You never know, but right now I think where we are, with our 15 internal studios, we feel really good about the amount of content we’re getting from that, whether it’s supporting Project Scarlett, or supporting Xbox Games Pass on PC and console, we feel like we have a healthy set of content across multiple genres, multiple game types, that will excite our fans.
Giuseppe: Speaking of first-party teams, at times we hear about meetings between the heads of your studios. Could you talk about how that works?
Aaron Greenberg: Matt Booty is our head of Xbox Game Studios and I would say those are some of my favorite meetings because you get these incredible leaders and really a diverse set of folks.
Think about someone like Bonny Ross who oversees 343 and the Halo franchise, or Alan Hartman who runs Turn 10 and the Forza franchise, and then you add somebody like Brian Fargo who was there in the Interplay days, Gavin and the team at Playground… they have a deep history building racing games.
I should mention Rod Fergusson and his team at The Coalition, Helen Chiang and the Minecraft studio, Jeff Strain and the team at Undead Labs… There are so many great teams and it would take me a long time to mention all fifteen of the.
I do feel like I’m a table of royalty during those meetings and there is a lot of collaboration an sharing of tech and engines…
To put that kind of creative talent together, I think what Matt has done that’s really inspiring, is bringing them together as a team, and how do you think about what does it take to make great games, and how the teams work together, and how they share tech, and how they work collaboratively.
There is a lot that people don’t see, but the teams do really help support each other on the back end.
How do we map a controller on this game, how do we solve this problem, or an engine tech thing, or whatever it may be.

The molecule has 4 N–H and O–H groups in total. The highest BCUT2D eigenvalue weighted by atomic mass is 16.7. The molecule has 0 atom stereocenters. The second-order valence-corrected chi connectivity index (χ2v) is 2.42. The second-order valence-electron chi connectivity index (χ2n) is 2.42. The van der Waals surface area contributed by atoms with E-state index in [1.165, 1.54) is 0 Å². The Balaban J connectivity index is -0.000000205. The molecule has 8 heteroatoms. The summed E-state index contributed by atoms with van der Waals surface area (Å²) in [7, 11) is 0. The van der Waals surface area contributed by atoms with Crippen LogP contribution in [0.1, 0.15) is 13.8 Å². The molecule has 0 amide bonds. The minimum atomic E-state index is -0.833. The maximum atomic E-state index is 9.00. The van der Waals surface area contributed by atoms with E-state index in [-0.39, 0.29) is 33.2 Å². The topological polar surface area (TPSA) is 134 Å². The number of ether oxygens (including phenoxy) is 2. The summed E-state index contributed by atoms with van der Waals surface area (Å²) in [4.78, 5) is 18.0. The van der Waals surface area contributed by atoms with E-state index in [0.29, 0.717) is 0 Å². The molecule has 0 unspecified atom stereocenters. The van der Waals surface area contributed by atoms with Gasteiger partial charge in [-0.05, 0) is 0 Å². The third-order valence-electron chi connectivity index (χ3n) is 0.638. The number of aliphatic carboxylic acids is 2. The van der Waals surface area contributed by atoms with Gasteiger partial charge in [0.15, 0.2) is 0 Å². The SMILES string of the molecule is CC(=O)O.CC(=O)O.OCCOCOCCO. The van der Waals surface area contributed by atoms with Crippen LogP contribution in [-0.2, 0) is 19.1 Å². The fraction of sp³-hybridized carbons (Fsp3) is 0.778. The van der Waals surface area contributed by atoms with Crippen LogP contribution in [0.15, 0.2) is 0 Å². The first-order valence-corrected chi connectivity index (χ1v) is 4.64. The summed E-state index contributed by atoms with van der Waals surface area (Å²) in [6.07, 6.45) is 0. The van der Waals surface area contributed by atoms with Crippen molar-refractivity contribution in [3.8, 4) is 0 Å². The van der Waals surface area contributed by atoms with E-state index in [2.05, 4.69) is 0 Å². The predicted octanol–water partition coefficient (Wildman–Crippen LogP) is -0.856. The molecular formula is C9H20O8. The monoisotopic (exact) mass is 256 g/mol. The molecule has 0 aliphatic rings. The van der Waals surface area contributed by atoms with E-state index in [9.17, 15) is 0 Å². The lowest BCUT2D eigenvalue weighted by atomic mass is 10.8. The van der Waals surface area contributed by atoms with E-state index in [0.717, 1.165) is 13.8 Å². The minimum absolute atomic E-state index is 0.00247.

These teams don’t have to operate always alone, and it’s great to see Craig Duncan going down to meet with the team at Ninja Theory as they’re in the U.K. I think they hosted like a pic-nic and brought people together.
It’s really fun, and I think what we’re building is like a family. I think the result of that is that people really form bonds, they share knowledge but also you get better results.
Giuseppe: Lately there has been a rather heated discussion on censorship around Sony and Nintendo.
Sony has begun applying specific standards asking many developers (especially Japanese) to further censor their games regardless of whether they obtained a valid rating from boards like the ESRB or PEGI.
On the other hand, Nintendo has taken an entirely different stance, opting not to require any censorship as long as developers can obtain a valid rating from ESRB, PEGI, etcetera. Nintendo’s president went on record stating that acting otherwise would “hinder game software diversity and fairness.”
The one factor we’re missing in the equation is what we can expect from Xbox going forward. Could you please comment on that?
Aaron Greenberg: I’m not familiar with this specific issue. So Sony changed their policies?
Giuseppe: They certainly appear to have. They used to be the first-party that almost never required additional censorship before.